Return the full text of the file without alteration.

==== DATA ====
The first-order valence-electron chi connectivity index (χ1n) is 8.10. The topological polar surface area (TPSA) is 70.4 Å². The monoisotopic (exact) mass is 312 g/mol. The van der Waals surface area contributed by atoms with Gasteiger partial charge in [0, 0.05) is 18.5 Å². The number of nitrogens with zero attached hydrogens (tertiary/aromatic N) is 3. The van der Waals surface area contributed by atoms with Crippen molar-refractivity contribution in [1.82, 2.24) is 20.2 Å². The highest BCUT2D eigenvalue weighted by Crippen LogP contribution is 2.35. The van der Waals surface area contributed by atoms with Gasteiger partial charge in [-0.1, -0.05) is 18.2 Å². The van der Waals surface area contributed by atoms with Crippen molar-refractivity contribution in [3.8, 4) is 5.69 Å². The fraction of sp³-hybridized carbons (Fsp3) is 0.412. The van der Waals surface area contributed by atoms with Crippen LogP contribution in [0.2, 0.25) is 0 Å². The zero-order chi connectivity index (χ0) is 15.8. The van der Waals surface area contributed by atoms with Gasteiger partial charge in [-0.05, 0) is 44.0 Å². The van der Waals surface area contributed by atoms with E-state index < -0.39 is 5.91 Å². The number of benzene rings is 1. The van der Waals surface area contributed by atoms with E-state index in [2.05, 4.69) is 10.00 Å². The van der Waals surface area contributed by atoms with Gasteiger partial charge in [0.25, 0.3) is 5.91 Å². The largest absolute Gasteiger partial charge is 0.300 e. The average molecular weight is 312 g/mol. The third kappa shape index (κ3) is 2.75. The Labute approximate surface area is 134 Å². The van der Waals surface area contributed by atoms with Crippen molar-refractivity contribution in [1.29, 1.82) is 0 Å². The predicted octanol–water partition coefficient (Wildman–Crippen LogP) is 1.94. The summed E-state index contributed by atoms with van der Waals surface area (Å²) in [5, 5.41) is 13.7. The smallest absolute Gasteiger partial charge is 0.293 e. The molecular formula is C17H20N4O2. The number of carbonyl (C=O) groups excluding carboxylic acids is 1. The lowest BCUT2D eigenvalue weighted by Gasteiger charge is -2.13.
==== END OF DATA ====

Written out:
The first-order valence-electron chi connectivity index (χ1n) is 8.10. The topological polar surface area (TPSA) is 70.4 Å². The monoisotopic (exact) mass is 312 g/mol. The van der Waals surface area contributed by atoms with Gasteiger partial charge in [0, 0.05) is 18.5 Å². The number of nitrogens with zero attached hydrogens (tertiary/aromatic N) is 3. The van der Waals surface area contributed by atoms with Crippen molar-refractivity contribution in [1.82, 2.24) is 20.2 Å². The highest BCUT2D eigenvalue weighted by Crippen LogP contribution is 2.35. The van der Waals surface area contributed by atoms with Gasteiger partial charge in [-0.1, -0.05) is 18.2 Å². The van der Waals surface area contributed by atoms with Crippen molar-refractivity contribution in [3.8, 4) is 5.69 Å². The fraction of sp³-hybridized carbons (Fsp3) is 0.412. The van der Waals surface area contributed by atoms with Crippen LogP contribution in [0.2, 0.25) is 0 Å². The zero-order chi connectivity index (χ0) is 15.8. The van der Waals surface area contributed by atoms with Gasteiger partial charge in [-0.05, 0) is 44.0 Å². The van der Waals surface area contributed by atoms with E-state index < -0.39 is 5.91 Å². The number of benzene rings is 1. The van der Waals surface area contributed by atoms with E-state index in [2.05, 4.69) is 10.00 Å². The van der Waals surface area contributed by atoms with Gasteiger partial charge in [0.25, 0.3) is 5.91 Å². The largest absolute Gasteiger partial charge is 0.300 e. The average molecular weight is 312 g/mol. The third kappa shape index (κ3) is 2.75. The Labute approximate surface area is 134 Å². The van der Waals surface area contributed by atoms with Crippen molar-refractivity contribution in [1.29, 1.82) is 0 Å². The predicted octanol–water partition coefficient (Wildman–Crippen LogP) is 1.94. The summed E-state index contributed by atoms with van der Waals surface area (Å²) in [5, 5.41) is 13.7. The smallest absolute Gasteiger partial charge is 0.293 e. The molecular formula is C17H20N4O2. The number of carbonyl (C=O) groups excluding carboxylic acids is 1. The lowest BCUT2D eigenvalue weighted by Gasteiger charge is -2.13.